Human mobility intentions in response to heat in urban South East Asia

Zander, Kerstin K. / Carmen Richerzhagen / Stephen T. Garnett
Externe Publikationen (2019)

in: Global Environmental Change 56 (May), 18-28

DOI: 10.1016/j.gloenvcha.2019.03.004
Information

Climate change and associated weather extremes and natural hazards have large impacts on the urban population of the Global South where population growth will rapidly increase the already large number of people who will be affected. Using Protection Motivation Theory (PMT), we investigate how hot temperatures, manifested as heat stress, is affecting the intentions of moving among the urban population in three Asian countries (Indonesia, Malaysia, Philippines). We conducted an online survey with 2219 respondents. Almost all respondents (98%) had experienced heat stress, albeit at different levels. When asked whether respondents would be likely to move away from their current locations because of heat, nearly a quarter (23%) reported that they were very likely to do so, and 50% that they probably would. Stronger moving intentions because of heat were associated with women and older people. Concerns about increases from damage from heat (threat appraisal) were more strongly associated with moving intentions than an understanding of the costs and benefits (coping appraisal). Among the threat appraisal, heat stress levels and risk perception were the strongest predictors of moving intentions because of heat. The results contrast with the findings of migration studies in response to sudden onset hazards and underpin the differences in adaptation behaviour in response to different climate change impacts. Moving away to cooler places as an adaptation strategy to heat may be challenging to foresee in terms of timing, capabilities, destination and potential costs because it may not happen soon. We strongly recommend further research on climate change migration of the urban population, including within urban and urban-to-urban movements. While many people move back after sudden onset disasters, heat potentially leads to permanent movements given it is likely to be better planned, and as the habitability of some places is increasingly compromised. Overall the effects of slow onset environmental hazards such as pollution and heat on migration warrant more research attention given the rapidity of urban population growth, particularly in the global south.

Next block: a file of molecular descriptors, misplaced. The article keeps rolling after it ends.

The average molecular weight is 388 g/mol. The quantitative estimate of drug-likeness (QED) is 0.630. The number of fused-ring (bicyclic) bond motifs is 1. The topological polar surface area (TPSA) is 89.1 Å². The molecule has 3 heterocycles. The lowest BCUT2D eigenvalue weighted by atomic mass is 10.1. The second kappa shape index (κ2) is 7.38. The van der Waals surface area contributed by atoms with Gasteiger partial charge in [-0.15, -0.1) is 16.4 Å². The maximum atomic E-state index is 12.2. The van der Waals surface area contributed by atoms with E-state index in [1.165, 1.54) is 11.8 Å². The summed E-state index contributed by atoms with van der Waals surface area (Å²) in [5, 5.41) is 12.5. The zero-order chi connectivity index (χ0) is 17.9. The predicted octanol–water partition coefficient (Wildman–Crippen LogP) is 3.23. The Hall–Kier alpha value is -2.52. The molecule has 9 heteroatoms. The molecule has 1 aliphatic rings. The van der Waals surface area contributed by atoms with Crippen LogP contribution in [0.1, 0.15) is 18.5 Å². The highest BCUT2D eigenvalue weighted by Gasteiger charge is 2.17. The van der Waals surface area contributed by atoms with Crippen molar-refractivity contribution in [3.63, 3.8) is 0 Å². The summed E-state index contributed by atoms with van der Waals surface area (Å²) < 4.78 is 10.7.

Über die Autoren

Richerzhagen, Carmen

Agrar- und Umweltökonomin

Richerzhagen

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